Why "71º & Sunny?"

I consider 71º to be the perfect temperature. Not too cold and not too hot. I also love perfect sunny days. The vast majority of days are not 71º & Sunny and yet, all days were created by God's hand and they are still gifts, even if they don't fit my ridiculous definition of perfection. My struggle with OCD has at times imprisoned me in an impossible attempt to achieve perfection. I'm now learning to love all kinds of days that don't even come close to 71º & Sunny.

Please leave me a comment below. I really want to know what you are thinking!

Tuesday, May 1, 2012

But I Wouldn't Look Good In An Orange Jumpsuit!

A souvenir from our trip to D.C.
One of the more bizarre and troublesome obsessions I am plagued with is the thought that I will be falsely accused of a crime and be sent to jail. I have spoken with enough of my fellow OCD sufferers to know that I am not the only one to worry about this. The strange thing about this obsession is that there is absolutely no rational basis for it. I have not committed any crimes, nor have I been falsely accused of any crimes. There is literally no reason that I should be concerned about this. Perhaps I have watched too many television movies?

A few days ago, I visited a jewelry store. I have a hard time visiting jewelry stores by virtue of the fact that all of their products are extremely expensive. I feel like I need to walk around the store with an “innocent” look on my face, just so the staff doesn’t falsely suspect me of anything. I’m not really sure what an “innocent” look is, but I try to wear it! The day after my visit, I was mortified to read in the news that there was a robbery at that same store, roughly forty-five minutes after I had been there. My first thought was, “Oh, no, what if they think I did it?” My next thought was, “Oh no, maybe I did it and I don’t even remember doing it!” I had to take a minute to carefully think through my visit to the store to reassure myself that I did not accidentally rob them. (This “thinking things through” is, of course, a compulsion.) The crazy thing is that deep down, I knew I did not rob them. And yet . . .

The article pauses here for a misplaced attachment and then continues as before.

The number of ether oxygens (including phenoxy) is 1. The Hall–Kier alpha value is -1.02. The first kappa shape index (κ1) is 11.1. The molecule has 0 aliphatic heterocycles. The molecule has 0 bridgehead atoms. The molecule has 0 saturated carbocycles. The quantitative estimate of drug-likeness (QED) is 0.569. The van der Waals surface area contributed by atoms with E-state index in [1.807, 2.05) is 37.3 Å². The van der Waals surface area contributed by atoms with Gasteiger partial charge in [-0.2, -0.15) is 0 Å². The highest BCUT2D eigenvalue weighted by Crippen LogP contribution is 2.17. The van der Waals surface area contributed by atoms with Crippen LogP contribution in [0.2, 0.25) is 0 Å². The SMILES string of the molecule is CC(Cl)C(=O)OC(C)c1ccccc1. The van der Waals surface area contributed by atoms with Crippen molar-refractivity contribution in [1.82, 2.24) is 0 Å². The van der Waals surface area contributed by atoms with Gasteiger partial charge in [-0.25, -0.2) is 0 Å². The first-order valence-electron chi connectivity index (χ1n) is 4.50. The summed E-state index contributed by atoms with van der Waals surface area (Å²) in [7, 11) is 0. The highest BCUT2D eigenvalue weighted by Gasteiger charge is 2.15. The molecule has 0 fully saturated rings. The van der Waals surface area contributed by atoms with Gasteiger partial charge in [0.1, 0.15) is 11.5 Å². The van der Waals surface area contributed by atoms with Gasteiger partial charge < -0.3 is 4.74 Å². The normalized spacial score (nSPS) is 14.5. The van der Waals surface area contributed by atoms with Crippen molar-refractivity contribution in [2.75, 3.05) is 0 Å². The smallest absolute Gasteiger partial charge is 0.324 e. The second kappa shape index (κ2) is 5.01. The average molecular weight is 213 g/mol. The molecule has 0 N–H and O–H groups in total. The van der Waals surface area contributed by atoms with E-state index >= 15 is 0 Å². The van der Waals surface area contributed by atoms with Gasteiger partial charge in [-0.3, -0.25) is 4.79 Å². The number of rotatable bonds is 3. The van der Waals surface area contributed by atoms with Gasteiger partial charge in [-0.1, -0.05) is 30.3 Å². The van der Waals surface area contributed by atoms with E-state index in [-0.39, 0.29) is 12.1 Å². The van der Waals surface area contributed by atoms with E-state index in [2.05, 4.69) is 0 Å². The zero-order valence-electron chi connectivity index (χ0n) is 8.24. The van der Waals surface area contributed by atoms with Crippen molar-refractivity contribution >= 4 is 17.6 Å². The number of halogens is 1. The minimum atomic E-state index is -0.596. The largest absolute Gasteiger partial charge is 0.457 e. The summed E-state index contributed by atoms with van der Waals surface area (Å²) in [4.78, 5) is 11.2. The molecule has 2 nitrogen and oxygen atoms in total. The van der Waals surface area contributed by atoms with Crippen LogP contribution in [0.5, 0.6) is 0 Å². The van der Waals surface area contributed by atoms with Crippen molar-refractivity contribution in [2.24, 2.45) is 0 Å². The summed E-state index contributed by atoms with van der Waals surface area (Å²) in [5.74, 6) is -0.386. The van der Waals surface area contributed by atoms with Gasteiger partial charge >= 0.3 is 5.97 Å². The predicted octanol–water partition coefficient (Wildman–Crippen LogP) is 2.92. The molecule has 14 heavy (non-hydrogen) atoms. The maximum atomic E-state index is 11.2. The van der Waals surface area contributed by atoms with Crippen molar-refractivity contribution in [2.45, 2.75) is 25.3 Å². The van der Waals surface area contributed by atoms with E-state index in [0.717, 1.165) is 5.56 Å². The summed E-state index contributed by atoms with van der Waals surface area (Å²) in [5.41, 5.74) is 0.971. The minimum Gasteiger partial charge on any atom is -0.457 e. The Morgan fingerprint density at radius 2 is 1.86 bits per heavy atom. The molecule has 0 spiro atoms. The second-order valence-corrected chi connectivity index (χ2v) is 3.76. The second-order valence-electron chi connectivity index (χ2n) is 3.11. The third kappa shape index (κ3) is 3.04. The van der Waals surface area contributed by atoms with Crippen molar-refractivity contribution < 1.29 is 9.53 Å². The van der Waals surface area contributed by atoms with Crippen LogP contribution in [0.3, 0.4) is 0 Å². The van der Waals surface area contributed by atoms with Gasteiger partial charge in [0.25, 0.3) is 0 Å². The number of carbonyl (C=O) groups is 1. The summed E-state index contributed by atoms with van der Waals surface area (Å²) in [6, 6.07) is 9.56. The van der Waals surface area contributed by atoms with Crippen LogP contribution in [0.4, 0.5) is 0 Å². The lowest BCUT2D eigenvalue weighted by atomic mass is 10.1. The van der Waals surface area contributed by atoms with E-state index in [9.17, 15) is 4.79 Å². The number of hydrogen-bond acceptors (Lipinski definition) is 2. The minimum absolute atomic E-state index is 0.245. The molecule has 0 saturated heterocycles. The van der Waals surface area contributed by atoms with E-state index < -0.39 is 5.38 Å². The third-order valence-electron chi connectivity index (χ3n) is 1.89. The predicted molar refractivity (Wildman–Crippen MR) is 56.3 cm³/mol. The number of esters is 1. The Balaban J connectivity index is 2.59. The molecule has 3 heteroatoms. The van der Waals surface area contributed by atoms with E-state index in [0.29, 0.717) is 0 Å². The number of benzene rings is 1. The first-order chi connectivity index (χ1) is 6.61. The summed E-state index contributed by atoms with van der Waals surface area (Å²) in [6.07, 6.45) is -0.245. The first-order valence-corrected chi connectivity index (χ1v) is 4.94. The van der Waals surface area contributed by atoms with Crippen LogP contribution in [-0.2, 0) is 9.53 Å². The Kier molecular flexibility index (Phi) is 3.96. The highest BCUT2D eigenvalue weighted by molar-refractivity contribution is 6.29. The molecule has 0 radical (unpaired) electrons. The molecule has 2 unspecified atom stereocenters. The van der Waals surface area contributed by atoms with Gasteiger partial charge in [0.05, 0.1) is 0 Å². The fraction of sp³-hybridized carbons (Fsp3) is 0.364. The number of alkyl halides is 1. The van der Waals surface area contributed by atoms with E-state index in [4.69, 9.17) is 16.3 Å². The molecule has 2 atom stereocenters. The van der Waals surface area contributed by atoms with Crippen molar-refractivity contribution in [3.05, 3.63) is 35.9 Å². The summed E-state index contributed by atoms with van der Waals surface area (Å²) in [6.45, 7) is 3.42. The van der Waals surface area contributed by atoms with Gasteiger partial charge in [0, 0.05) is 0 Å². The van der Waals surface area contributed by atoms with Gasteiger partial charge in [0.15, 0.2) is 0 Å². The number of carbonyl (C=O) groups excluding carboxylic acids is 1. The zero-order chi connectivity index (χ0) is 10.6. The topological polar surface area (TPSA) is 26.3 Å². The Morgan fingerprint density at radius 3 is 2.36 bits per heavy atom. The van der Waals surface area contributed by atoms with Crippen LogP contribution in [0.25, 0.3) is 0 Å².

Some time back, I was in the mall with a relative. I quickly popped into a store to check a price on an item. I was in and out of the store in literally 10 seconds. I then got the obsessive thought that the staff would think this was weird, and that they would assume I stole something. I was also worried that maybe I did accidentally take the product out of the store with me. I had to ask my relative (this too is a compulsion) if I had taken anything out of the store. Of course, their answer was, “No!” Again, I sort of knew that I hadn’t stolen from the store, but I just couldn’t trust my memory or my senses. The fact that I wasn’t holding the merchandise should have been confirmation that I didn’t take it, but . . .

On and on it goes. Sometimes, the local police will release a still picture of a criminal in the act of stealing something from a store. I always look at these pictures, just to make sure it is not me. I know there is no possible way it could be me, but something in my head always taunts, “You never know, it could be you. Maybe you were at that store. Maybe they think you took something.” So I give in to the compulsion to check. Sigh.